I remember when I couldn't wait to get to college. I remember counting down the days until our arrival through our Class of 2020 GroupMe and spending countless hours chatting with these new people that I'd be spending the next four years of my life with. I had all of these expectations for how things were going to go from here, and how much things were about to change. I was right about one thing: everything did change, but the expectations that I had from the summer did not match up with everything that has happened since I've been here. I've learned so much in such a short amount of time, and I can't imagine it going any other way.

First, I've learned that the most important thing that you can be is yourself. Your parents have probably been drilling this into your head since elementary school and your first bully told you that you were lame. But I didn't really get the message that the person I am is the best and only person I can be until I got to college. Before this, there is a very select group of people that you are supposed to fit in with, and if you don't, your life is pretty unfortunate. In college, I've never felt more accepted at face value, for exactly who I am and who I want to be.

Second, I've had to accept that things aren't easy. Sure, I knew this before, but now things that were easy six months ago are really difficult now. For instance, managing money, making adult decisions, and overall just making sure that you're actually not doing a really stupid thing can be challenging. There's no one looking over your shoulder to tell you that maybe going out with your friends on a Thursday night isn't the best idea, or that maybe you shouldn't "treat yourself" to another overly expensive piece of clothing or a nice meal when you know you don't really have the money for it.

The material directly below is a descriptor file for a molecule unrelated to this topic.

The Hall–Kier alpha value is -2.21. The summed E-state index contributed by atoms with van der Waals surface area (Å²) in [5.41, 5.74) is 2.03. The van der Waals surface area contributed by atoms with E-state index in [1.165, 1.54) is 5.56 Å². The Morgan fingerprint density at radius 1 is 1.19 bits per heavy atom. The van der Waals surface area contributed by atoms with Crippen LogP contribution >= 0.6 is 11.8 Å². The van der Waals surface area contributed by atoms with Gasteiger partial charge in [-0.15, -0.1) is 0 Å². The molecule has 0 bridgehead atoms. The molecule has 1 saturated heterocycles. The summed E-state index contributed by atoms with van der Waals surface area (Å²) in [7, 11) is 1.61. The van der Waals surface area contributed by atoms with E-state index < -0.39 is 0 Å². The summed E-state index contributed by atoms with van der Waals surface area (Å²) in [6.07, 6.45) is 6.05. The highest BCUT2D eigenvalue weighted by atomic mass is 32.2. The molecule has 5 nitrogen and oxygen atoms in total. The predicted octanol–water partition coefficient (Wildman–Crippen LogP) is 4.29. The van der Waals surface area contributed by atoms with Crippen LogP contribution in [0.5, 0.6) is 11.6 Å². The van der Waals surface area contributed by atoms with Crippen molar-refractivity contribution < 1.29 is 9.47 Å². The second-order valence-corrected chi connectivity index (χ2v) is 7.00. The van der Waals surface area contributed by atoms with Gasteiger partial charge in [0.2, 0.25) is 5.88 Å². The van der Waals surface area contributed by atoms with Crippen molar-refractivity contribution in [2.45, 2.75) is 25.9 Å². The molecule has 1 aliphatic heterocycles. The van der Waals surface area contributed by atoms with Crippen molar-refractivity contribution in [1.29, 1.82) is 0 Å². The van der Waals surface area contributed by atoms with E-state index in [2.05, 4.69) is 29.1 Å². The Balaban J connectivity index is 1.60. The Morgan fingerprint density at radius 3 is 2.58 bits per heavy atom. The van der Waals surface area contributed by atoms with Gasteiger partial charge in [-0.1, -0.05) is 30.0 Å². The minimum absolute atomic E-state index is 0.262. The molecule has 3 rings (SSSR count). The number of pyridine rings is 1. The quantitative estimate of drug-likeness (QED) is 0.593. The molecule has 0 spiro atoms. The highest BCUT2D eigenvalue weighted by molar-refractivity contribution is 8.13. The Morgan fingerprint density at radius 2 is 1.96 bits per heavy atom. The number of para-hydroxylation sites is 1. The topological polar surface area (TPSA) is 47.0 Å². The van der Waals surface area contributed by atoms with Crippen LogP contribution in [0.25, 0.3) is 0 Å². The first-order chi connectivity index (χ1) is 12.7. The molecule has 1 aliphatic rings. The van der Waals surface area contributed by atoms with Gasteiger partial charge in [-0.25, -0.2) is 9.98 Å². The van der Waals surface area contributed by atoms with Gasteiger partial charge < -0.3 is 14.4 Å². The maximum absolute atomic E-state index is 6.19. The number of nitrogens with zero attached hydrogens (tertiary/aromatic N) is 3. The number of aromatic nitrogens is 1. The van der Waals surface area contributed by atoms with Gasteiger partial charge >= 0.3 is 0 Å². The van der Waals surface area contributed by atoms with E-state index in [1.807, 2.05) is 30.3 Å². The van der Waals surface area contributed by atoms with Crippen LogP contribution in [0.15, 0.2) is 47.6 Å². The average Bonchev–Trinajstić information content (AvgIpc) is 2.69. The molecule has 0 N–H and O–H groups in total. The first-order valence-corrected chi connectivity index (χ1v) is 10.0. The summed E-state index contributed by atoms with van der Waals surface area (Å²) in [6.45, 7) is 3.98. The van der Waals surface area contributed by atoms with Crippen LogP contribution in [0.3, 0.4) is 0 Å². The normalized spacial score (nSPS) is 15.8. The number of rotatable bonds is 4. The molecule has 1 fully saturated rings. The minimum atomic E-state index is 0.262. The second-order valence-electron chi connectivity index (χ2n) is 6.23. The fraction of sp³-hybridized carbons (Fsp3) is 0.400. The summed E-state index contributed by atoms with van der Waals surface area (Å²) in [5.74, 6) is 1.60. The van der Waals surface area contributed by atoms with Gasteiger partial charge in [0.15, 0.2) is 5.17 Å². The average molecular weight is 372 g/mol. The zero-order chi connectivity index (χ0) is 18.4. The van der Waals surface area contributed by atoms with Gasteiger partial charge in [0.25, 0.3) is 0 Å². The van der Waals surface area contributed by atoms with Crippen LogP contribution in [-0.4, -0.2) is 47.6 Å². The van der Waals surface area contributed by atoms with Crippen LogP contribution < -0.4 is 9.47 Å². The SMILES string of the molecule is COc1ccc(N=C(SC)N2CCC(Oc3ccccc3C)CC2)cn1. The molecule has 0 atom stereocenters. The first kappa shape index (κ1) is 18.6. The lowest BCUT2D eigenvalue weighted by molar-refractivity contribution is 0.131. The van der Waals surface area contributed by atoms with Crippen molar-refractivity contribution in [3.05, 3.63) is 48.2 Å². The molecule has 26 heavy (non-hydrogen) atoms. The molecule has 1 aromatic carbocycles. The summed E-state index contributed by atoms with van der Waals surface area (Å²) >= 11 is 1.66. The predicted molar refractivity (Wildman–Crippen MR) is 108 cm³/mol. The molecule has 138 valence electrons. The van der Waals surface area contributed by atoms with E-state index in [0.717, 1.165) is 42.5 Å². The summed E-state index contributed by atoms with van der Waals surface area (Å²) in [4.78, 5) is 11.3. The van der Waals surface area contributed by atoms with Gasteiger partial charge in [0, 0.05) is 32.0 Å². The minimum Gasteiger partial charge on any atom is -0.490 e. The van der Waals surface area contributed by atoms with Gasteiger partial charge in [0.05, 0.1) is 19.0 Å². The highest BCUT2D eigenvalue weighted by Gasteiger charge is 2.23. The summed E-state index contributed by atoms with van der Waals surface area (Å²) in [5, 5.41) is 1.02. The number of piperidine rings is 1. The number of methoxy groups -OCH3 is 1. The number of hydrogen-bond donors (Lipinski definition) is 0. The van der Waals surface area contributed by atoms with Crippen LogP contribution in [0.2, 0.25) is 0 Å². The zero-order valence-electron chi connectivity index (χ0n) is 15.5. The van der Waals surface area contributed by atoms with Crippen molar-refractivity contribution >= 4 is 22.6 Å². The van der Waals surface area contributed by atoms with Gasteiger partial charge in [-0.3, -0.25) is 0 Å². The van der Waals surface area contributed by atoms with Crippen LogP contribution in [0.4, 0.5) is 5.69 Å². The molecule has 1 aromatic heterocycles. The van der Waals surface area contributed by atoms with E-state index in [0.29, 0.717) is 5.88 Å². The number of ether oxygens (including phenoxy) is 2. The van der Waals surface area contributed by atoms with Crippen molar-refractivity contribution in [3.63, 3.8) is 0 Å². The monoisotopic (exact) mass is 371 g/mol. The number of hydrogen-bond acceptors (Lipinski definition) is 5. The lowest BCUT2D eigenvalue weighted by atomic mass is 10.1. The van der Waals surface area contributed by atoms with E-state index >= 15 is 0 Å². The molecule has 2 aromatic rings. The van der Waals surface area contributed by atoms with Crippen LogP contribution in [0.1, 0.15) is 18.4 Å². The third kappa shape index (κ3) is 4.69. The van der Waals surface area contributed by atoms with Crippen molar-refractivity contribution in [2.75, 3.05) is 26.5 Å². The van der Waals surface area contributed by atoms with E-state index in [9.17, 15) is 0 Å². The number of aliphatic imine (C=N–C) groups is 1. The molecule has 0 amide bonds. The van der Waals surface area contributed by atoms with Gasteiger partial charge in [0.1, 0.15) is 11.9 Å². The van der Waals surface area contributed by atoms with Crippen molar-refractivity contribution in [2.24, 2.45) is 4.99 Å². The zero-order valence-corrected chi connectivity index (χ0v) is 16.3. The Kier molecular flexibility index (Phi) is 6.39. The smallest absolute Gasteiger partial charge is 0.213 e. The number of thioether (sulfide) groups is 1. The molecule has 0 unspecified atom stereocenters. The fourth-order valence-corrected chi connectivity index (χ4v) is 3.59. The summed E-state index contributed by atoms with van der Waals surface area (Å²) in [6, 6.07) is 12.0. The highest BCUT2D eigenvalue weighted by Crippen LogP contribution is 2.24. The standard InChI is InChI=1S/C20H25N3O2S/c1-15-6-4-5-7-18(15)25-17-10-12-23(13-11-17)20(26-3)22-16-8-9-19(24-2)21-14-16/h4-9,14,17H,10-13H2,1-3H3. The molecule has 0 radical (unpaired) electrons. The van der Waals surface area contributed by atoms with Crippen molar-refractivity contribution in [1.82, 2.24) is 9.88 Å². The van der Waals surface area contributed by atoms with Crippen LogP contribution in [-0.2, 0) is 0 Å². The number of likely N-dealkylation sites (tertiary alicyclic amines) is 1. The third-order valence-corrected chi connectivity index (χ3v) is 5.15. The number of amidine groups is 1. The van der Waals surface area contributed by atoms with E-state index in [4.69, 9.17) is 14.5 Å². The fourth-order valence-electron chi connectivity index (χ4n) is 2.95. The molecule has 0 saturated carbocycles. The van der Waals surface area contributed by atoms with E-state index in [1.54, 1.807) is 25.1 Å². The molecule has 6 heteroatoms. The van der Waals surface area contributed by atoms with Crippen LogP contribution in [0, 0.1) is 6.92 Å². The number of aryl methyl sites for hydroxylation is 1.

Third, I've had to accept that not everyone from your past will follow you to your future. I regularly talk to maybe three people that I went to high school with, and those are people that I knew would be my forever friends regardless of where I went. There are definitely a few people that I thought I would maintain a relationship with that I have now, incidentally, lost contact with. It hurts for awhile, sure, but the ache slowly goes away as you make new friends and find more people that will be part of your future.

Lastly, I've learned to stop trying to plan everything. As my first semester is ending, I've realized that most everything that has happened since I arrived wasn't something I planned. The people I call my best friends are people that, over the summer, I never would have guessed would be part of my life in such a significant way. Although not everything is what I expected it to be, I wouldn't change any of it for the world.

To sum it all up, if I've learned anything this semester, it's that everything happens for a reason, and I can't wait to see what next semester has in store.